Though recommendations for the coming school year were not expected from the Minnesota Department of Education for another week, the Pequot Lakes School Board spent a portion of its Monday, July 20, meeting discussing the options the district is likely to choose and how best to change the education models if the COVID-19 pandemic calls for it.

The board was presented with three models. Superintendent Chris Lindholm informed board members that the administration is preparing for all three, and are preparing to change to any of the other models should the situation change for better or worse.

The first model calls for in-person instruction every day, with distance learning available to families who want it. Students would be onsite every day, with distancing protocols implemented as much as possible.

The second is a hybrid model that would see 50% of students onsite at a given time. In this model, K-6 students would be onsite every day - utilizing all spaces for better distancing. Grades 7, 9 and 11 would be onsite Mondays and Tuesdays, while grades 8, 10 and 12 would be in the building on Thursdays and Friday. Wednesdays would be used for thoroughly cleaning the building. Special education, intervention and enrichment services would be available every day.

In both of these models, the school day would be shortened to 1:15 p.m. for elementary students and 1:25 p.m. of middle and high school students, allowing teachers to have a prep hour for the following day and contact distance learning students. During this time, custodial staff and paraprofessionals would wipe down surfaces.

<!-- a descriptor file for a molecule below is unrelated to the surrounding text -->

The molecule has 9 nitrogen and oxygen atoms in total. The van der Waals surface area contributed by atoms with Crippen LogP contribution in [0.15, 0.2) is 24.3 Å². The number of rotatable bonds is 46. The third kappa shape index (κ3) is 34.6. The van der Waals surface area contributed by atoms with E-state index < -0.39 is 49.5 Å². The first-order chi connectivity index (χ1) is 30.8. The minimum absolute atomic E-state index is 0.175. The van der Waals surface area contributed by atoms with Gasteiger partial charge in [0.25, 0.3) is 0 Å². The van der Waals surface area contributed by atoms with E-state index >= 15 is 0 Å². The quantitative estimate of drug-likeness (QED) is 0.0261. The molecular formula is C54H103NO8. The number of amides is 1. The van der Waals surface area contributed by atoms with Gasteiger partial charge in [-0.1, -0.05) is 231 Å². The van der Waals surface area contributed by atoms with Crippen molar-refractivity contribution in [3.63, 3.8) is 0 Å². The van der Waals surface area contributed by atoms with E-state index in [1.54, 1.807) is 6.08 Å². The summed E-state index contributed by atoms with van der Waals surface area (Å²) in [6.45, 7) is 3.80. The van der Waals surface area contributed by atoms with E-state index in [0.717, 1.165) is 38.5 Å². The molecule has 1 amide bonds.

Both models would also see students adhere to a strict “homeroom model,” staying with the same group of students throughout the day.

Early Childhood programs would run as normal in these models.

The third model would have all students engage in distance learning through Schoology. Interventions for students would be provided as allowed by MDE, but no early childhood programming would be permitted.

Masks would be made available for teachers and students, while nurses and special education teachers would also have access to face shields. Parents would be encouraged to drive kids to school themselves to enable greater distancing on buses.

“Safety should be the first priority,” board member Mike Erholtz said. “Education is second. The mental health and well-being of the kids should be ‘2A’ … We are not going to be able to make everyone happy.”

The board also approved designs presented to it regarding the remodeling of the old Echo Journal, which is to become classroom space and a robotics lab for the district. However, the board added a caveat that if costs seem to exceed $600,000, the plans must return to the board for further consideration.

“This is $100,000 more than we have already approved,” board chair Kim Bolz-Andolshek said. “I think if this goes over budget, it needs to come back to the board to figure it out.”

In other action, the board:

  • Approved the district’s 10-year facilities maintenance plan, which they do on an annual basis.

  • Tabled an agreement with the City of Pequot Lakes regarding a school liaison officer, with concerns rising over the hours worked by the office if the district is forced to do distance learning or operate in a hybrid model, as well as rising costs to the district.

“We generally shoot for 3% year-over-year increases in our employee contracts, and this one has gone up 10% for the second year in a row,” Erholtz said.

  • Repealed policies regarding the promotion and retention of students, and graduation exercises. Lindholm said both policies are no longer relevant.

  • Accepted two donations to the district totalling $5,344.36.

In its consent agenda, the board approved an extended leave of absence for high school math teacher Katrina Moody and the hiring of long-term substitute teacher Elisa Inberg.